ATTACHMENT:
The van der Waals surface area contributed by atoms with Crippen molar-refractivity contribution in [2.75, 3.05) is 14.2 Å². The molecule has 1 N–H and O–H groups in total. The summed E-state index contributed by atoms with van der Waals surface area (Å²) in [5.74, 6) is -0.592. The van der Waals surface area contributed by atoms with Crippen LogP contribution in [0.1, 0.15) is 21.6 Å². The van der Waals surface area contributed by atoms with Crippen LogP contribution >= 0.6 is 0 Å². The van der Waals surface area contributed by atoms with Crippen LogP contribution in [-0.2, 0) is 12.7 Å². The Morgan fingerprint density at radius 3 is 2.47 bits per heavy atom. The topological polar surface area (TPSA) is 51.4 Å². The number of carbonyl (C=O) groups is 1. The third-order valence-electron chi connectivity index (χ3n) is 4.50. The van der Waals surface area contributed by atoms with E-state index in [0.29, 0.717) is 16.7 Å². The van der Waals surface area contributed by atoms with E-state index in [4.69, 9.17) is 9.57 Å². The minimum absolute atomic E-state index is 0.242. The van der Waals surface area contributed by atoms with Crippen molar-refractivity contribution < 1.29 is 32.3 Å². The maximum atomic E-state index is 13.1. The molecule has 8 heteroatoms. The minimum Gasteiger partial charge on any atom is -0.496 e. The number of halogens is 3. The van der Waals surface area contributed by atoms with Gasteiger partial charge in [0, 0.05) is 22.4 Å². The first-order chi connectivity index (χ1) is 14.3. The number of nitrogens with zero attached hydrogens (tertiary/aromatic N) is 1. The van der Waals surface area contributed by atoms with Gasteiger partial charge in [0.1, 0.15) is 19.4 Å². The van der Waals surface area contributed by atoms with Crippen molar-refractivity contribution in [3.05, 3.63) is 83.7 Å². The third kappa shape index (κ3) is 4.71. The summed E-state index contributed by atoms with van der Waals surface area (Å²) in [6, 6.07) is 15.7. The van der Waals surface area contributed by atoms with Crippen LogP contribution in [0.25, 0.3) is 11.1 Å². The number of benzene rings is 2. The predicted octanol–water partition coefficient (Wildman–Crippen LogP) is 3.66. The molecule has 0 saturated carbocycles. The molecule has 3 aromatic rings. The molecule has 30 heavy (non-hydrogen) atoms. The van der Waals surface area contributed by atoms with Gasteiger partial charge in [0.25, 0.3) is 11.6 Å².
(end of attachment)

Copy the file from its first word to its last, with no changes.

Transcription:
The van der Waals surface area contributed by atoms with Crippen molar-refractivity contribution in [2.75, 3.05) is 14.2 Å². The molecule has 1 N–H and O–H groups in total. The summed E-state index contributed by atoms with van der Waals surface area (Å²) in [5.74, 6) is -0.592. The van der Waals surface area contributed by atoms with Crippen LogP contribution in [0.1, 0.15) is 21.6 Å². The van der Waals surface area contributed by atoms with Crippen LogP contribution >= 0.6 is 0 Å². The van der Waals surface area contributed by atoms with Crippen LogP contribution in [-0.2, 0) is 12.7 Å². The Morgan fingerprint density at radius 3 is 2.47 bits per heavy atom. The topological polar surface area (TPSA) is 51.4 Å². The number of carbonyl (C=O) groups is 1. The third-order valence-electron chi connectivity index (χ3n) is 4.50. The van der Waals surface area contributed by atoms with E-state index in [0.29, 0.717) is 16.7 Å². The van der Waals surface area contributed by atoms with E-state index in [4.69, 9.17) is 9.57 Å². The minimum absolute atomic E-state index is 0.242. The van der Waals surface area contributed by atoms with Crippen molar-refractivity contribution < 1.29 is 32.3 Å². The maximum atomic E-state index is 13.1. The molecule has 8 heteroatoms. The minimum Gasteiger partial charge on any atom is -0.496 e. The number of halogens is 3. The van der Waals surface area contributed by atoms with Gasteiger partial charge in [0, 0.05) is 22.4 Å². The first-order chi connectivity index (χ1) is 14.3. The number of nitrogens with zero attached hydrogens (tertiary/aromatic N) is 1. The van der Waals surface area contributed by atoms with Gasteiger partial charge in [0.1, 0.15) is 19.4 Å². The van der Waals surface area contributed by atoms with Crippen molar-refractivity contribution in [3.05, 3.63) is 83.7 Å². The third kappa shape index (κ3) is 4.71. The summed E-state index contributed by atoms with van der Waals surface area (Å²) in [6, 6.07) is 15.7. The van der Waals surface area contributed by atoms with Crippen LogP contribution in [0.25, 0.3) is 11.1 Å². The number of benzene rings is 2. The predicted octanol–water partition coefficient (Wildman–Crippen LogP) is 3.66. The molecule has 0 saturated carbocycles. The molecule has 3 aromatic rings. The molecule has 30 heavy (non-hydrogen) atoms. The van der Waals surface area contributed by atoms with Gasteiger partial charge in [0.25, 0.3) is 11.6 Å².